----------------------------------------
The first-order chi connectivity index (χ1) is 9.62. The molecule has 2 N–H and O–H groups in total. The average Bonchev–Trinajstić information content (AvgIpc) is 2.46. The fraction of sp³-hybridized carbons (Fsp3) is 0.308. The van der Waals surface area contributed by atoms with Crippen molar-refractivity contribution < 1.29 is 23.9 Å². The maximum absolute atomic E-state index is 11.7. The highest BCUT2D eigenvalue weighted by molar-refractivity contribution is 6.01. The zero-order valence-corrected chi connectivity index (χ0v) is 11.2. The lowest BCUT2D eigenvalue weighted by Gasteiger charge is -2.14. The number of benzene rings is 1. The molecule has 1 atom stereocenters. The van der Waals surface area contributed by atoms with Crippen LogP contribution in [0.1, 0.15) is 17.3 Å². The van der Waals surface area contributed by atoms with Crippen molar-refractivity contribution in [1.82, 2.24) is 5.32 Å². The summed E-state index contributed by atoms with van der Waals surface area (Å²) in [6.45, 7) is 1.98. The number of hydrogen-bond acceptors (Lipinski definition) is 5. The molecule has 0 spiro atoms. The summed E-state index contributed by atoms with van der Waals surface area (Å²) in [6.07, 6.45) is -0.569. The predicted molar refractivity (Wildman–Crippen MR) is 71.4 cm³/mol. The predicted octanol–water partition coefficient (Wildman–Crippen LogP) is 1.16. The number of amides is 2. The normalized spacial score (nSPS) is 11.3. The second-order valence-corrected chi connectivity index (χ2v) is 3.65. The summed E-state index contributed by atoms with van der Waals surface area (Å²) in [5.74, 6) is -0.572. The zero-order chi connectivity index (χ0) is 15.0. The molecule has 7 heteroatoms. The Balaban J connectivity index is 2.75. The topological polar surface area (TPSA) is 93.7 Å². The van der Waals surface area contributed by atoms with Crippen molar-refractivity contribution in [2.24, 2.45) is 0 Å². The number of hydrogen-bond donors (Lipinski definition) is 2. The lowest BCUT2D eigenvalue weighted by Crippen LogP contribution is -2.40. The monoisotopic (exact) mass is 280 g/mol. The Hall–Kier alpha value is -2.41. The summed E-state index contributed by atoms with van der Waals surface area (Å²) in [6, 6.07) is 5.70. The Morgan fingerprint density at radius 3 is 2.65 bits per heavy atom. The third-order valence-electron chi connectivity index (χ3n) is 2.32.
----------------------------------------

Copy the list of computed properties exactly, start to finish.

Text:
The first-order chi connectivity index (χ1) is 9.62. The molecule has 2 N–H and O–H groups in total. The average Bonchev–Trinajstić information content (AvgIpc) is 2.46. The fraction of sp³-hybridized carbons (Fsp3) is 0.308. The van der Waals surface area contributed by atoms with Crippen molar-refractivity contribution < 1.29 is 23.9 Å². The maximum absolute atomic E-state index is 11.7. The highest BCUT2D eigenvalue weighted by molar-refractivity contribution is 6.01. The zero-order valence-corrected chi connectivity index (χ0v) is 11.2. The lowest BCUT2D eigenvalue weighted by Gasteiger charge is -2.14. The number of benzene rings is 1. The molecule has 1 atom stereocenters. The van der Waals surface area contributed by atoms with Crippen LogP contribution in [0.1, 0.15) is 17.3 Å². The van der Waals surface area contributed by atoms with Crippen molar-refractivity contribution in [1.82, 2.24) is 5.32 Å². The summed E-state index contributed by atoms with van der Waals surface area (Å²) in [6.45, 7) is 1.98. The number of hydrogen-bond acceptors (Lipinski definition) is 5. The molecule has 0 spiro atoms. The summed E-state index contributed by atoms with van der Waals surface area (Å²) in [6.07, 6.45) is -0.569. The predicted molar refractivity (Wildman–Crippen MR) is 71.4 cm³/mol. The predicted octanol–water partition coefficient (Wildman–Crippen LogP) is 1.16. The number of amides is 2. The normalized spacial score (nSPS) is 11.3. The second-order valence-corrected chi connectivity index (χ2v) is 3.65. The summed E-state index contributed by atoms with van der Waals surface area (Å²) in [5.74, 6) is -0.572. The zero-order chi connectivity index (χ0) is 15.0. The molecule has 7 heteroatoms. The Balaban J connectivity index is 2.75. The topological polar surface area (TPSA) is 93.7 Å². The van der Waals surface area contributed by atoms with Crippen molar-refractivity contribution in [2.24, 2.45) is 0 Å². The number of hydrogen-bond donors (Lipinski definition) is 2. The lowest BCUT2D eigenvalue weighted by Crippen LogP contribution is -2.40. The monoisotopic (exact) mass is 280 g/mol. The Hall–Kier alpha value is -2.41. The summed E-state index contributed by atoms with van der Waals surface area (Å²) in [6, 6.07) is 5.70. The Morgan fingerprint density at radius 3 is 2.65 bits per heavy atom. The third-order valence-electron chi connectivity index (χ3n) is 2.32.